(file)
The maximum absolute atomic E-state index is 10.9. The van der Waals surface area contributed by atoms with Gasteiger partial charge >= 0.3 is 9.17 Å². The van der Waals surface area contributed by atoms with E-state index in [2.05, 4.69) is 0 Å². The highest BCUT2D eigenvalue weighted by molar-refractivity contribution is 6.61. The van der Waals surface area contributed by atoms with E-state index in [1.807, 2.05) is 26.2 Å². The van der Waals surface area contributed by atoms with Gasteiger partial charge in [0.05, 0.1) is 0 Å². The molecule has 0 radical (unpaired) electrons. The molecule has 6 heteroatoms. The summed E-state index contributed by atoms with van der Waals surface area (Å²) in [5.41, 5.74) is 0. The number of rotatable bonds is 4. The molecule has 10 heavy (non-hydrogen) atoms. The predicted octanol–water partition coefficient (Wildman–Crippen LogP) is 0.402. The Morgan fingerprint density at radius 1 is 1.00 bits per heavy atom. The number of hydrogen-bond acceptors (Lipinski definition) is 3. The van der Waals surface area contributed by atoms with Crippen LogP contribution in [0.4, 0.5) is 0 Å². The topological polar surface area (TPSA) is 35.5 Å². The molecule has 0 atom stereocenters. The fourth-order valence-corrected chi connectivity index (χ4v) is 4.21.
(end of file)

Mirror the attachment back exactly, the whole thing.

The maximum absolute atomic E-state index is 10.9. The van der Waals surface area contributed by atoms with Gasteiger partial charge >= 0.3 is 9.17 Å². The van der Waals surface area contributed by atoms with E-state index in [2.05, 4.69) is 0 Å². The highest BCUT2D eigenvalue weighted by molar-refractivity contribution is 6.61. The van der Waals surface area contributed by atoms with E-state index in [1.807, 2.05) is 26.2 Å². The van der Waals surface area contributed by atoms with Gasteiger partial charge in [0.05, 0.1) is 0 Å². The molecule has 0 radical (unpaired) electrons. The molecule has 6 heteroatoms. The summed E-state index contributed by atoms with van der Waals surface area (Å²) in [5.41, 5.74) is 0. The number of rotatable bonds is 4. The molecule has 10 heavy (non-hydrogen) atoms. The predicted octanol–water partition coefficient (Wildman–Crippen LogP) is 0.402. The Morgan fingerprint density at radius 1 is 1.00 bits per heavy atom. The number of hydrogen-bond acceptors (Lipinski definition) is 3. The van der Waals surface area contributed by atoms with Crippen LogP contribution in [0.4, 0.5) is 0 Å². The topological polar surface area (TPSA) is 35.5 Å². The molecule has 0 atom stereocenters. The fourth-order valence-corrected chi connectivity index (χ4v) is 4.21.